Graham: Yes, it’s basically a distributed ledger of assets. That could be financial assets, that could be contracts, that could be paying people directly.
One of the other ways the Blockchain as a system is becoming useful is with these things called remittances. If you look at third-world countries and countries like India for example, more money is flowing into those countries from people who have left those countries to move overseas to – for want of a better word – richer countries or countries where they can earn more money, and they’re sending money back to their family. More money flows into third world via these remittances than via all of government aid across the world.
And at the moment, the only asset these people have to send money home is money transfer agencies that you see in post and offices, banks. The problem with those is they’re very expensive. They can charge 10% to send the money home. It could take five days to get there. Your family who’s at home doesn’t know when it’s going to arrive.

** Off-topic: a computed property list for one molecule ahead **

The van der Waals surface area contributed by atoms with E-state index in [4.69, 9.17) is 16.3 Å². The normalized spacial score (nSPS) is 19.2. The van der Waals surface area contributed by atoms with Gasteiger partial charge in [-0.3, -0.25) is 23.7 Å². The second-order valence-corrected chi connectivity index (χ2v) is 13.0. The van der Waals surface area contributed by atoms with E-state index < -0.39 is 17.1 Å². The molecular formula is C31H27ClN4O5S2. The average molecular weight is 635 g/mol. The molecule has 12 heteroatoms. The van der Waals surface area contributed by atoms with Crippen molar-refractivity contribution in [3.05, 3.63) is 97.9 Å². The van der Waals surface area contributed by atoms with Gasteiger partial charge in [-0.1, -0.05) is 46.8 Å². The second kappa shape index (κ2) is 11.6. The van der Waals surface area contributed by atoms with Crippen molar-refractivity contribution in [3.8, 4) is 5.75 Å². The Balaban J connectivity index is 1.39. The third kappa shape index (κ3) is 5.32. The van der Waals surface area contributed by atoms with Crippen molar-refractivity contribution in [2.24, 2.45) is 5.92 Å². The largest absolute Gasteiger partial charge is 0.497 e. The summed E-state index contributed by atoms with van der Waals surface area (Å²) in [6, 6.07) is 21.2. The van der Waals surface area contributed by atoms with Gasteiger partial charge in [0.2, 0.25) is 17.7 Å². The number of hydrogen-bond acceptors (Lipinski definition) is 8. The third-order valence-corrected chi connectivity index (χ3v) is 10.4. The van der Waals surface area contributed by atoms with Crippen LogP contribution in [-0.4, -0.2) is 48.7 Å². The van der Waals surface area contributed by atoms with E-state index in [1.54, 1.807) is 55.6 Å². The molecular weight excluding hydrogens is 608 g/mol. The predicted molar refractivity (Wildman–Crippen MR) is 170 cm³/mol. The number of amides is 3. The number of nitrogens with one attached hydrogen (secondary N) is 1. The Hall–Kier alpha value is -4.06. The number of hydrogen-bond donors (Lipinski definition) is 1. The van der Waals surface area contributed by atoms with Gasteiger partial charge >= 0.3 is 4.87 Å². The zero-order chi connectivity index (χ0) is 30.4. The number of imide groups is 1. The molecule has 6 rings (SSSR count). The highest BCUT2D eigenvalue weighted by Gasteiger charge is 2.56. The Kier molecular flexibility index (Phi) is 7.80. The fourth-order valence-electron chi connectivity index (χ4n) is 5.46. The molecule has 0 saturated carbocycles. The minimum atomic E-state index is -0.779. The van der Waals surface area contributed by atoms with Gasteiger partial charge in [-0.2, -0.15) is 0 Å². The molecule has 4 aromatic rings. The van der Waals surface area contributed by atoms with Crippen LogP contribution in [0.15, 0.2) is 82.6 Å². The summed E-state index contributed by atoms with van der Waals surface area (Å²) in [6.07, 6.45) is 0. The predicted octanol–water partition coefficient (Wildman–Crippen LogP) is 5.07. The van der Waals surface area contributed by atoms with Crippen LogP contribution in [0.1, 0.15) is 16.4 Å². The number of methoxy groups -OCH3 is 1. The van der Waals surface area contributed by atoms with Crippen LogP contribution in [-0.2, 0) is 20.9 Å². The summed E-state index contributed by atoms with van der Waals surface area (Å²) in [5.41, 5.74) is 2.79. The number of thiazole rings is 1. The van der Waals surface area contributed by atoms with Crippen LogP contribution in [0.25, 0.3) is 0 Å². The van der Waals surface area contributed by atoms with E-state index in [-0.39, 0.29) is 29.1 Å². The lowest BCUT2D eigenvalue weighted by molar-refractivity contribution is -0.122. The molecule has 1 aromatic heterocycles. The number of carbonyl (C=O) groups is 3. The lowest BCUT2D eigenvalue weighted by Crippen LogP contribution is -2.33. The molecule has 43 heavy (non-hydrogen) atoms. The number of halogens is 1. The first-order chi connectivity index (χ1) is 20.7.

There’s another Blockchain app called Abra that exists at the moment where people can send currencies to any country in the world. Say their parents don’t have a computer. They can send to a dealer where the parents are. They can go collect the money from that person. It’s instantaneous, and it charges about 2%. So, it’s going to stop people being ripped off sending money overseas.
Blockchain is the concept of this ubiquitous record of transactions, which is unhackable.